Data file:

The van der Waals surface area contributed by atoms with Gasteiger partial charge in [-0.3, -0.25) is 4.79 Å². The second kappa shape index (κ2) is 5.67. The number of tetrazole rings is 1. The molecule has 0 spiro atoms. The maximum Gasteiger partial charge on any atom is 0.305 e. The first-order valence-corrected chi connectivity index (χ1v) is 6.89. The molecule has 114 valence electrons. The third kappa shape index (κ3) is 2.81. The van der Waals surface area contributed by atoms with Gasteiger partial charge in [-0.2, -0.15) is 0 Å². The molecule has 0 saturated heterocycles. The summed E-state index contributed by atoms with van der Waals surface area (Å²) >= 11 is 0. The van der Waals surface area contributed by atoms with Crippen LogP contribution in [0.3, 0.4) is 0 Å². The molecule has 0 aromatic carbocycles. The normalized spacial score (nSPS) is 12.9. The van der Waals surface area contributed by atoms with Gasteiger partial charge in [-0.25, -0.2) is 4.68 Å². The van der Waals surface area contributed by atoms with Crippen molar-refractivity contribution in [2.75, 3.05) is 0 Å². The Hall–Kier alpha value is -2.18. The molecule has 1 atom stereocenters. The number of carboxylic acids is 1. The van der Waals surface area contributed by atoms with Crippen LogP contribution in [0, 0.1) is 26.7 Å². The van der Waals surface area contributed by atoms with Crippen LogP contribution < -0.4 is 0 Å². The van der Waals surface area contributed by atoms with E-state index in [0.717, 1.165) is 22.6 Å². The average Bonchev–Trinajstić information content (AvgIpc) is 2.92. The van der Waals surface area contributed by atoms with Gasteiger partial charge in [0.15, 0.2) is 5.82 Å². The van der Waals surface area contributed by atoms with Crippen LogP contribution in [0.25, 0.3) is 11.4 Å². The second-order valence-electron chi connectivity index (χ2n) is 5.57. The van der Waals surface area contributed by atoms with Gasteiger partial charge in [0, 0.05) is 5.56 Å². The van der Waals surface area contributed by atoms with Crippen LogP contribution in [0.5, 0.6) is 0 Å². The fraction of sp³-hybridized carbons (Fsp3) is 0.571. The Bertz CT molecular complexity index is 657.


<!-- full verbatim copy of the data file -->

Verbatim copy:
The van der Waals surface area contributed by atoms with Gasteiger partial charge in [-0.3, -0.25) is 4.79 Å². The second kappa shape index (κ2) is 5.67. The number of tetrazole rings is 1. The molecule has 0 spiro atoms. The maximum Gasteiger partial charge on any atom is 0.305 e. The first-order valence-corrected chi connectivity index (χ1v) is 6.89. The molecule has 114 valence electrons. The third kappa shape index (κ3) is 2.81. The van der Waals surface area contributed by atoms with Gasteiger partial charge in [-0.2, -0.15) is 0 Å². The molecule has 0 saturated heterocycles. The summed E-state index contributed by atoms with van der Waals surface area (Å²) >= 11 is 0. The van der Waals surface area contributed by atoms with Crippen LogP contribution in [0.3, 0.4) is 0 Å². The molecule has 0 aromatic carbocycles. The normalized spacial score (nSPS) is 12.9. The van der Waals surface area contributed by atoms with Gasteiger partial charge in [-0.25, -0.2) is 4.68 Å². The van der Waals surface area contributed by atoms with Crippen molar-refractivity contribution in [2.75, 3.05) is 0 Å². The Hall–Kier alpha value is -2.18. The molecule has 1 atom stereocenters. The number of carboxylic acids is 1. The van der Waals surface area contributed by atoms with Crippen LogP contribution in [0, 0.1) is 26.7 Å². The van der Waals surface area contributed by atoms with Crippen LogP contribution < -0.4 is 0 Å². The van der Waals surface area contributed by atoms with E-state index in [0.717, 1.165) is 22.6 Å². The average Bonchev–Trinajstić information content (AvgIpc) is 2.92. The van der Waals surface area contributed by atoms with Gasteiger partial charge in [0.15, 0.2) is 5.82 Å². The van der Waals surface area contributed by atoms with Crippen LogP contribution in [0.25, 0.3) is 11.4 Å². The second-order valence-electron chi connectivity index (χ2n) is 5.57. The van der Waals surface area contributed by atoms with Gasteiger partial charge in [0, 0.05) is 5.56 Å². The van der Waals surface area contributed by atoms with Crippen LogP contribution in [0.5, 0.6) is 0 Å². The fraction of sp³-hybridized carbons (Fsp3) is 0.571. The Bertz CT molecular complexity index is 657.